What year was it made? The serial number is inside the harp and will tell the date of manufacture. If there is a letter at the beginning of the #, the machine has been worked on after the sale by APQS. Is she the original owner? Millies depreciate about $1000 per year. Does she have any service records? Has she ever re-timed or replaced the bobbin assembly? I'd be more concerned about "only doing 4 quilts" than some heavy use. Sitting idle for potentially years doesn't do the innards a lot of good. Since this is maybe 10 years old, take off the left side and see if it's gunked up from old oil and that the rocker assembly has no rust and works as it should---it runs the hopping foot. Check that the wicks are saturated with oil. Leave off the left panel and run the machine. How does it sound? Test-stitch, using different stitch-lengths in SR and different speeds in manual. Make a circle and inspect the stitches. Check that the wheels are good by pushing in all directions and seeing if there are clunks from flat spots, which can happen when it sits un-used for a long time. Eyeball the rollers from the ends to see if they're straight. Make sure the advance works. If you can, check the fuse drawer and see if there's still an extra fuse in there---it's in a pop-out panel near the power switch at the back. If it's there, that will mean she probably hasn't blown a fuse. Which isn't a big deal, but will tell you if she really only quilted a few times on it. Finding a few issues means you have wiggle-room to negotiate a price---but nothing mentioned here actually hurts the machine. Plus, she will think you're an expert! These heavy-duty workhorses last for decades and are easy to repair---my 2004 Millie is a trooper and helps me finish many custom quilts per year. Best advice, find a local dealer/rep and pay them to inspect it for you. If you buy, they will be a valuable contact for help and lessons. Good luck!
  23. 4 points
    If you are looking for an excellent longarm machine, APQS is the one. If you are looking for support for the APQS you'll never find a more professionally knowledgeable, fun, committed, patient APQS representative then Connie Keller. Her classes are excellent. When you rent a machine she, Anne and Jed provide the support and direction you need to learn and feel confident. It is obvious that the three of them all love their work and the people they serve with passion and caring. Your search for quality in the machine and support is over. Connie helped me find the perfect machine for me. She and Jed set it up in my home and provided ongoing support. I can't thank you enough, Ms. Connie!! Anne!! And Jed!!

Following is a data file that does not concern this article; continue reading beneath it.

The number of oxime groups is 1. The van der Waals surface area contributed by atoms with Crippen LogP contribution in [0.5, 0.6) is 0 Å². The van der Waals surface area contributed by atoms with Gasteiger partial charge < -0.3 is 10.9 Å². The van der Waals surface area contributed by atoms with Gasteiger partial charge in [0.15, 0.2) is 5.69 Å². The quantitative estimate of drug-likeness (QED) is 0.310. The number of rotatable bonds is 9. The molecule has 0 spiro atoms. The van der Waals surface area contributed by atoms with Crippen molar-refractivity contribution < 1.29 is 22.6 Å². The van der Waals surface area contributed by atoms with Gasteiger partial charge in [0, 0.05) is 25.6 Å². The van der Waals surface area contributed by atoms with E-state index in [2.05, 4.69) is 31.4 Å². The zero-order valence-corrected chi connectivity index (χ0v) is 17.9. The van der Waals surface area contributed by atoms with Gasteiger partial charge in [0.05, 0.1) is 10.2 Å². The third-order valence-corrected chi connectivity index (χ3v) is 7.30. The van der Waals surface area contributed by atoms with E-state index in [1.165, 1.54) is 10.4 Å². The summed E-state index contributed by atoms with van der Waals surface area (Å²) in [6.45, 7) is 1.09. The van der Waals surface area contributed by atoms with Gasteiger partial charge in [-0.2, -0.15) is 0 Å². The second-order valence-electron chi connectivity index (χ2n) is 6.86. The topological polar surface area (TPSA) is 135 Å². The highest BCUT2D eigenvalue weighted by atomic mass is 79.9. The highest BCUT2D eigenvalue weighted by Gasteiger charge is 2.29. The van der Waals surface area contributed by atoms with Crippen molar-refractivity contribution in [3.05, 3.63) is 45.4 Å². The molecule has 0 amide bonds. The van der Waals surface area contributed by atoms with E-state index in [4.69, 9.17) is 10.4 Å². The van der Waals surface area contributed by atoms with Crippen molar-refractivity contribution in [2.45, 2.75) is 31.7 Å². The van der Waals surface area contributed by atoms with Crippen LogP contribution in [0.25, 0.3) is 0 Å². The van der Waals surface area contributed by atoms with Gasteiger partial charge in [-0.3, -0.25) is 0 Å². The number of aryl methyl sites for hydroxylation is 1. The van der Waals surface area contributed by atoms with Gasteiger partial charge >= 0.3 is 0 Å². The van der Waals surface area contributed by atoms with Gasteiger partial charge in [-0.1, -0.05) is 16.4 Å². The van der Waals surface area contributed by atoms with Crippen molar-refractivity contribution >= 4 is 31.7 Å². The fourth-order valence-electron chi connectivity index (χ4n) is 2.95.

24. 4 points
    T Row Studio

    Butterfly Dreams

    This is a Collage piece I designed and then quilted on one of the Big Dream panels. these panels are a lot of fun to quilt
  25. 3 points
    InesR

    Rail Fence

    Quick rail fence for a gift. I stewed and stewed on the dark, really thought it would show the "rails"..., but no, the light won out. The whole color/contrast thing still stumps/surprises me. Stipple and machine binding.
  26. 3 points
    quiltmonkey

    Longarming a pillowcased quilt

    Hi Judy. I've successfully quilted many pillow cased quilts without any issues. Most of them are not too big, though... baby and lap size. What is the size of this quilt? If you are nervous about the rolling and maybe getting pleats, I suggest that you pin baste it every five inches... (doesn't need to be safety pins... corsage pins are fine)... and then roll it on the frame and unpin as you quilt. It should quilt just fine... don't pull or tug too much tension while it's on the frame. I've actually been brave enough to pillow case a baby quilt made of minkee on both sides (yes call me crazy) and I quilted several of these. Talk about hugging a cloud! Good luck!
  27. 3 points